The National Bee Unit has confirmed a sighting of an individual, female Asian hornet in New Milton, Hampshire, after it was reported by a member of the public. Based upon visual examination, the hornet is likely to be a queen.

This is the first confirmed sighting since October 2018, when a sighting of an individual hornet was confirmed in Dungeness, Kent. Monitoring is underway to detect any other Asian hornets in the vicinity.

There are concerns that the Asian hornet, which is a non-native species in the UK, could be accidentally introduced on boats returning from mainland Europe.

What’s the risk?

Some non-native species are completely harmless but others, known as invasive species, have the ability to cause damage to the environment, the economy, our health and the way we live.

Vespa velutina, also known as the Asian hornet, is an invasive non-native species from Asia. It arrived via a shipment of pottery into a French port in 2004, where it spread rapidly. As a highly effective predator of insects, including honey bees and other beneficial species, it can cause significant losses to bee colonies, and potentially other native species.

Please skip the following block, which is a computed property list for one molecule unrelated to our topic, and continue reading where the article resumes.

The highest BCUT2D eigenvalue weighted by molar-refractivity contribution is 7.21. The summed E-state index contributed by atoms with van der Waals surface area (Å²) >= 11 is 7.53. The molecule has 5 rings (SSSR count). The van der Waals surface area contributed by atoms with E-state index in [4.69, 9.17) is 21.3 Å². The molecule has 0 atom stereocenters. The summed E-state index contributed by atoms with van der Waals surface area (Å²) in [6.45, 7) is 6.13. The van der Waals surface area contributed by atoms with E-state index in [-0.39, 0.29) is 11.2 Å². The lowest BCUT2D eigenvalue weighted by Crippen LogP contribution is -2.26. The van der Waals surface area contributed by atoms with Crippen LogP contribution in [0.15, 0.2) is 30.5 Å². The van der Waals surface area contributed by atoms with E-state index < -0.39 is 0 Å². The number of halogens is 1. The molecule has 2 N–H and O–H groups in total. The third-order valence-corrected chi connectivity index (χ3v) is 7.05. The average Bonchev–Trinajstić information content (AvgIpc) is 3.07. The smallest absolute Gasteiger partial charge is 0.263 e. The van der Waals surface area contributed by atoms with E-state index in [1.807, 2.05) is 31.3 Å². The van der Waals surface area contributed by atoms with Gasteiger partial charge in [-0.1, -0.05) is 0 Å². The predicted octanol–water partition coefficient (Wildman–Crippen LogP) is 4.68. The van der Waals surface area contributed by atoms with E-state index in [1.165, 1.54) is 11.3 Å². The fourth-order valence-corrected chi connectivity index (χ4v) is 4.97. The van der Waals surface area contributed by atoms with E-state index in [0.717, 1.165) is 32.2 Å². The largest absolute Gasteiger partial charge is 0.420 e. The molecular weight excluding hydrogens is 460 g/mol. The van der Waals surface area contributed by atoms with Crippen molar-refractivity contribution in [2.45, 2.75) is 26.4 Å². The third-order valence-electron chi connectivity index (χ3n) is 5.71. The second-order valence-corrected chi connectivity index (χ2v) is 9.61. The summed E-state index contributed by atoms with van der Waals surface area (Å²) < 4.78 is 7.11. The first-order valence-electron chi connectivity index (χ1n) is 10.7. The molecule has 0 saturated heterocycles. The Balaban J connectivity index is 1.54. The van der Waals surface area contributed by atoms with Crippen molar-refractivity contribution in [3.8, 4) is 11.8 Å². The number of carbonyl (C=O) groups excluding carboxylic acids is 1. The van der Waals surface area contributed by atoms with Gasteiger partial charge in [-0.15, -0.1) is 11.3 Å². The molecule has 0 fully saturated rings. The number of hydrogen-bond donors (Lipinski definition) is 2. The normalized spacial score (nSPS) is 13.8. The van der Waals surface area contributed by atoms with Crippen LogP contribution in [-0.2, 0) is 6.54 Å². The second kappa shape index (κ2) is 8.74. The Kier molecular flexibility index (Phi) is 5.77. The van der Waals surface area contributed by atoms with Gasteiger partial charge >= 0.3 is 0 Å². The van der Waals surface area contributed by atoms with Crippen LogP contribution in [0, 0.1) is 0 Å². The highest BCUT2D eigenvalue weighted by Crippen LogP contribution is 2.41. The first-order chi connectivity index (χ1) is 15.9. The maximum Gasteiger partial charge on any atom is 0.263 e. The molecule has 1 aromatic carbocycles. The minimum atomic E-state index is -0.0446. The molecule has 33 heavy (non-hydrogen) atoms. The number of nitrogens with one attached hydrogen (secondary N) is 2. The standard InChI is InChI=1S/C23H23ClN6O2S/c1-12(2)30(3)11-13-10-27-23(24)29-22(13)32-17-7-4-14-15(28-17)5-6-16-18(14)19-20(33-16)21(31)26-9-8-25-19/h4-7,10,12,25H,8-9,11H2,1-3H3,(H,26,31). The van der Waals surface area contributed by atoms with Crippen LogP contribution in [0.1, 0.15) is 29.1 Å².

What does an Asian hornet look like?

Download a free identification guide for Asian hornet, including comparisons with other species that it is commonly confused with, here.

What should I do if I come across an Asian Hornet?

The RYA works closely with the GB Non Native Species Secretariat (NNSS), the Environment AgencyNatural EnglandNatural Resources Wales, Marine Scotland and Invasive Species Ireland to advise recreational boaters on the steps they can take to minimise the spread of invasive non-native species.

The Green Blue, the joint environment initiative between the Royal Yachting Association and British Marine, provides biosecurity guidance and awareness raising materials on aquatic non-native species for boat users, clubs and centres. Find this at

Further guidance is also available on the RYA’s Planning and Environment hub.